However, it is less clear what the timelines would be for the former Chaori Solar facilities to go from 300MW of solar cells to 1GW and 500MW of module assembly capacity to the 1GW figure due to lack of clarity around when expansions started but in general terms such expansions should have only started after the acquisition, indicating perhaps a March 2016 timeframe for the capacity expansion ramp to have been completed. Again, these are assumptions at this point due to lack of details in the public domain. 

As can bee seen in the chart below, a rough ramp profile based on the above information has been created. There are obviously several moving parts to this ramp profile that could shift more or less capacity in or out of 2015.

Chart 1. GCL Systems: Estimated Capacity Expansions by Monthly Ramp Rate Profile in 2015 (MW)

Without greater clarity, especially in relation to the 1GW Chenguang facility actually starting production, we have modelled this facility to have started ramping in August 2015. Issues also remain over whether the Zhangjiagang facility has a planned capacity of 2.35GW, rather than the cited 1GW. This higher figure has come to light in dialogue between PV Tech and GCL Systems, even though no official company statements have so far cited it. PV Tech has sought clarification on this and other points with the company. 

The second chart below shows PV Tech’s estimated cumulative capacity ramp of all the facilities covered above, indicating nameplate module assembly capacity could have reached around 2GW by the end of 2015. Again, these are not intended to be absolute figures but provide a guide to GCL Systems' possible nameplate capacity range by the end of 2015.

Chart 2. GCL Systems: PV Tech Estimated Cumulative c-Si Capacity Expansion Ramp Rate in 2015 (MW)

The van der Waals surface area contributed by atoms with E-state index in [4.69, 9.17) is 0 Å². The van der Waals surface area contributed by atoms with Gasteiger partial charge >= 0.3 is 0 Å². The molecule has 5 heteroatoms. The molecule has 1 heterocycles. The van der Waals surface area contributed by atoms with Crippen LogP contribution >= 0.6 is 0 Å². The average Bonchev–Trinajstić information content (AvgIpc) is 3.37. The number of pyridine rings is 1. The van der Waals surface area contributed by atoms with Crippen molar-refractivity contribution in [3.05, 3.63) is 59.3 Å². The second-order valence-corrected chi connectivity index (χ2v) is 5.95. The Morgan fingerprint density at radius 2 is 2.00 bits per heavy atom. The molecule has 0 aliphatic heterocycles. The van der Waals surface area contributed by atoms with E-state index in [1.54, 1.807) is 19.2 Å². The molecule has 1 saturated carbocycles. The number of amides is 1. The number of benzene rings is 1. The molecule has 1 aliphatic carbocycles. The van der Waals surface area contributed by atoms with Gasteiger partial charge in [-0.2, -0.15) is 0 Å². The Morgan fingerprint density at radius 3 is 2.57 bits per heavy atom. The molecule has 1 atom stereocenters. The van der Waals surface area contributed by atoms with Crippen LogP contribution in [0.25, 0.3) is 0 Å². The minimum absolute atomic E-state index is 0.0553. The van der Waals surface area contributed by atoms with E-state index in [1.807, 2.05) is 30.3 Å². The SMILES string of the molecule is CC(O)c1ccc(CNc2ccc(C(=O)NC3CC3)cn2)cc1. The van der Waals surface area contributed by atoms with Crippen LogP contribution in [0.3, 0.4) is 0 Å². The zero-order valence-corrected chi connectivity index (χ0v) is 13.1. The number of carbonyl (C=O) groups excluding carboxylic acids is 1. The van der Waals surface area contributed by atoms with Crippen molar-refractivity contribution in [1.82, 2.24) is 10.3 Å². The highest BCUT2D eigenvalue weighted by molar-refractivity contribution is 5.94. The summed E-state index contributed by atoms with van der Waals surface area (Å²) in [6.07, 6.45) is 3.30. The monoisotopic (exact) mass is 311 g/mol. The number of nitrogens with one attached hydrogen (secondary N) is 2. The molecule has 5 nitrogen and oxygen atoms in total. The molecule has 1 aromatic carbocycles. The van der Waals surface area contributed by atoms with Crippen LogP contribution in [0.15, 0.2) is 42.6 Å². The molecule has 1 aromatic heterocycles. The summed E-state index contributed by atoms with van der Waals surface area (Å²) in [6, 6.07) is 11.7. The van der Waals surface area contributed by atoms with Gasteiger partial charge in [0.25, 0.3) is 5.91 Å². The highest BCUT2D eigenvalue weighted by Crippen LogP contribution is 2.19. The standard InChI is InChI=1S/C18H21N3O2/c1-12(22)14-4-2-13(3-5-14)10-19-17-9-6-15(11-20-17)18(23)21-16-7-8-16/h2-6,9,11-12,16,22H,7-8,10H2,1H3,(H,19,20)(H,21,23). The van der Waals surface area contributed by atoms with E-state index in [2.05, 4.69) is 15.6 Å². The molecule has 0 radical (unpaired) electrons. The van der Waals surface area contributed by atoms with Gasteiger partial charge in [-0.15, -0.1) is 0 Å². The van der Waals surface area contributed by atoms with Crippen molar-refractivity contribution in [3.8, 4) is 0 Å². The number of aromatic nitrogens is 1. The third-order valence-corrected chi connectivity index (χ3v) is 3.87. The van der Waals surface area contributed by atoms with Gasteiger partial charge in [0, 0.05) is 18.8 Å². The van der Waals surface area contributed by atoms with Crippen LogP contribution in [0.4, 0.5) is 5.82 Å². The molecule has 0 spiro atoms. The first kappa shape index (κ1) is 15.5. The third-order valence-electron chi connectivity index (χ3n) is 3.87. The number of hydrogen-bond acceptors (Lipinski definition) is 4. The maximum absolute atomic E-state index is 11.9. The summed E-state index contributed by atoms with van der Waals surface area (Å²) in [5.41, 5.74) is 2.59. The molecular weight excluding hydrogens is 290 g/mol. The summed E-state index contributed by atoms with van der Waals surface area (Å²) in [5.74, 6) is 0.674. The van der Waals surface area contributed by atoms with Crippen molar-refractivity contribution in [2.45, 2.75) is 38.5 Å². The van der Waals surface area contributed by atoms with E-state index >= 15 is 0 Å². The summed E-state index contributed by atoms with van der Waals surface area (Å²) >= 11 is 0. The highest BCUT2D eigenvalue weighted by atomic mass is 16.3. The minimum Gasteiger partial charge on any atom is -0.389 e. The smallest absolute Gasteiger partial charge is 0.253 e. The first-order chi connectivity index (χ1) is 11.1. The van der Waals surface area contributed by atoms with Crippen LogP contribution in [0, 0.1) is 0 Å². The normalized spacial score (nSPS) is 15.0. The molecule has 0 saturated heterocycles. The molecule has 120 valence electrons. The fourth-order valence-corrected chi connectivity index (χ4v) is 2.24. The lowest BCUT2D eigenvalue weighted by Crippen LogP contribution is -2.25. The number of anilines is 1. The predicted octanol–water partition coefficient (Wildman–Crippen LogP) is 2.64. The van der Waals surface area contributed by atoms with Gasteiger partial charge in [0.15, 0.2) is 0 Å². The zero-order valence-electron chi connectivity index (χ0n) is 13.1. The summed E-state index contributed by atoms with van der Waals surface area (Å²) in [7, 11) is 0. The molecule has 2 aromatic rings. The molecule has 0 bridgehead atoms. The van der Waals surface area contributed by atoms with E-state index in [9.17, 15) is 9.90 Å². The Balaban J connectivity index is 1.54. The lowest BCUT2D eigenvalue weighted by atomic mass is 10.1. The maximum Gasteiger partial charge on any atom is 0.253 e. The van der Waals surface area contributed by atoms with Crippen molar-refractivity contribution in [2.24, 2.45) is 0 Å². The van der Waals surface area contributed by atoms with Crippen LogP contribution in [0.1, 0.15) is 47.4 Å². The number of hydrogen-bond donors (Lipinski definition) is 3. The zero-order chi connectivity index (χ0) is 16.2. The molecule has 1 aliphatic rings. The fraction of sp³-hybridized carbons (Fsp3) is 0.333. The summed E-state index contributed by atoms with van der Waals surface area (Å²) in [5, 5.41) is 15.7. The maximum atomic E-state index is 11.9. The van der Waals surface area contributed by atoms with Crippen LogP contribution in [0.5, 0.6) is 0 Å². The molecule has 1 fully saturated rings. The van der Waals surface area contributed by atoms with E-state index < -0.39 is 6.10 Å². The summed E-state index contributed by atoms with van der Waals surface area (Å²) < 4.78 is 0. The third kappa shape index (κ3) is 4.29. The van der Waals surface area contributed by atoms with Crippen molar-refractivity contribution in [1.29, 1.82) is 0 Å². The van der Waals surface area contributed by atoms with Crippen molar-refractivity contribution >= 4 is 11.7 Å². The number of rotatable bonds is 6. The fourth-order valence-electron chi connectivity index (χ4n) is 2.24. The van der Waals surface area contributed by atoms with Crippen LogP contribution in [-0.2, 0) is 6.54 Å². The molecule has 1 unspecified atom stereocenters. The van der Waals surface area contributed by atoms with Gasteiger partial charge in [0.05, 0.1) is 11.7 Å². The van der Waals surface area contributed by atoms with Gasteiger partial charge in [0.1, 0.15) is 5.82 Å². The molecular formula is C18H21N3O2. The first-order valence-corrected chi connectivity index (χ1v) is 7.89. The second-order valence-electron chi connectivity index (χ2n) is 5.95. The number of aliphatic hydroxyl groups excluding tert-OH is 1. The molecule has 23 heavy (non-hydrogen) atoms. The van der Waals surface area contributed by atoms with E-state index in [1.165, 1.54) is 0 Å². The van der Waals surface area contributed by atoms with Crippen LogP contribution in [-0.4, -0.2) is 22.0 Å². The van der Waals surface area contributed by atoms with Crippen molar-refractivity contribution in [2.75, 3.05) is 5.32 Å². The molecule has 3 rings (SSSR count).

Without any further capacity expansion announcements, GCL Systems should have ramped to effective nameplate module capacity of around 3GW by mid-2016. 

Another part of the total capacity conundrum is that GCL Systems would require around 1.7GW or more of external solar cells to match forecasted module shipments in 2015, bearing in mind it currently has 1GW through the expanded Chaori facility.

More expansions in 2016

The final aspect to cover is the claim of further expanding in-house module production beyond 6GW in 2016. It should be noted that no such plans have been announced in financial filings to date, except a recent announcement of an MOU joint venture between Golden Concord (GCL Group) and India’s Essel Infra to invest US$2 billion in developing 5GW of module manufacturing capacity by 2020 in the Indian state of Andhra Pradesh.

Should 2016 shipment figures be in line with nameplate capacity in similar proportions to those of the current SMSL members, entry into the top classification of manufacturers would be assured. 

However, barring further non-public financial support from GCL Group, expansion ambitions in 2016 should be more transparent through capital expenditure figures, capital raising exercises and shipment figures at the halfway point of the year. 

Continued lack of transparency would put such expansion claims from 2015 and technically a doubling in capacity in 2016 under further scrutiny. PV Tech will report further details on this and other aspects of the company’s manufacturing situation as they become available.